Merciful Truth and her brother, Gospel, have just pulled their dead mother into the kitchen and stowed her under the table. It was a long illness, and they wanted to bury her—they did—but it’s far too cold outside, and they know they won’t be able to dig into the frozen ground. The Minister who lives with them, who preaches through his animal form, doesn’t make them feel any better about what they’ve done. Merciful calms her guilty feelings but only until, from the other room, she hears a voice she thought she’d never hear again. It’s her mother’s voice, and it’s singing a lullaby…
Tell Me More: The recent rise in horror-themed YA fiction is a trend I’ve watched with interest, and when I first heard about Engines of the Broken World, I thought it seemed like something right up my alley. Maybe I’m missing something, but this book was one of the most haphazard and confusing reads I’ve had in a long time.
Certainly, the mood of the story was creepy from the start, and even reading it during the daylight was still shudder-inducing. The writing style will be jarring to readers who are used to the more straightforward techniques used in YA. This is a challenging novel, in more ways than one, but it doesn’t actually follow through or reward the reader for working through the challenge. Characters drawn in broad strokes make it hard to understand the motivation behind their choices. Merciful feels like a puzzle, but the pieces aren’t clear enough to even begin to make sense, and I wasn’t ever sure what to think of Gospel.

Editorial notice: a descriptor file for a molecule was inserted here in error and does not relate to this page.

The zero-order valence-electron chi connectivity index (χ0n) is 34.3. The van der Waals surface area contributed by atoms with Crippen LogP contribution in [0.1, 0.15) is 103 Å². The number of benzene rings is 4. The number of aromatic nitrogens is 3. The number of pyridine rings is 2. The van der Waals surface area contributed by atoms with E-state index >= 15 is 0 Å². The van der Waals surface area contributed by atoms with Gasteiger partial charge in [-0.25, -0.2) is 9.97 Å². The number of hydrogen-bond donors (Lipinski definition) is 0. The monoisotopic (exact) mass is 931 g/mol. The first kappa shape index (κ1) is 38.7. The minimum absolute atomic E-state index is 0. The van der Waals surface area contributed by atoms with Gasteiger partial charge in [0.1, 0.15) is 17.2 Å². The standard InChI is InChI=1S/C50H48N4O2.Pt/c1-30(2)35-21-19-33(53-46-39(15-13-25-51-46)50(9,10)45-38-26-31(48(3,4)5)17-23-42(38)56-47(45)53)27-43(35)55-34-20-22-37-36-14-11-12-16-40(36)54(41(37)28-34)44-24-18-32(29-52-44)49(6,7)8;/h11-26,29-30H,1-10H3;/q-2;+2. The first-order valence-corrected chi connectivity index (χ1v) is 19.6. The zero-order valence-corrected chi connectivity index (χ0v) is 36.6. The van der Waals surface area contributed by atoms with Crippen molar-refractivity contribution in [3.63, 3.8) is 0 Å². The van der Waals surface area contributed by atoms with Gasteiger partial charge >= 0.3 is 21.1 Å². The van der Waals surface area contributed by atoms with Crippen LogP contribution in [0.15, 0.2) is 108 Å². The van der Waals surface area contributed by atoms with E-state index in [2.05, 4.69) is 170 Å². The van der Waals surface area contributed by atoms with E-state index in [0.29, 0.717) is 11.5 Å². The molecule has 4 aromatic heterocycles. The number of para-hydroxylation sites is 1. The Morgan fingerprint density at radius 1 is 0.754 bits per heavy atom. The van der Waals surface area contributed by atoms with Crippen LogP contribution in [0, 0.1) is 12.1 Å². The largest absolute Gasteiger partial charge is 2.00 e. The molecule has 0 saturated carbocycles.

In general, the story felt unfinished, as though it were a pie taken from the oven a few minutes too soon. The reader is left to draw their own conclusions about its themes, but there doesn’t seem to be any sort of rhyme or reason to it. Genres such as horror and fantasy still need to follow logical sense, or be tied to human logic in some way, and what I found in Engines of the Broken World was a half-sketched explanation. I also wasn’t quite sure of the point religion was supposed to serve in the story: if it was supposed to be a commentary on Christianity, belief or lack of, free will, or divine retribution. Maybe it was meant to be all of these things, but in attempting to capture them all, it didn’t manage to solidify any themes.
The Final Say: Some controversial views aside, Engines of the Broken World doesn’t reach the terrifying thematic heights it promises, but still contains some scenes that might convince you to keep your nightlight on.
Jason Vanhee was born and raised in Seattle, Washington. He writes in several genres and styles, including contemporary fiction, historical fiction, young adult, fantasy and horror. He once drank at every bar within the city limits of Seattle in a year in order to get out more often. He has worked around the world on Semester at Sea, which still amazes him. He appeared in a movie that was never released and as a result has a filmography scattered about the Internet that is essentially imaginary. He lives in his hometown with his husband, Adam.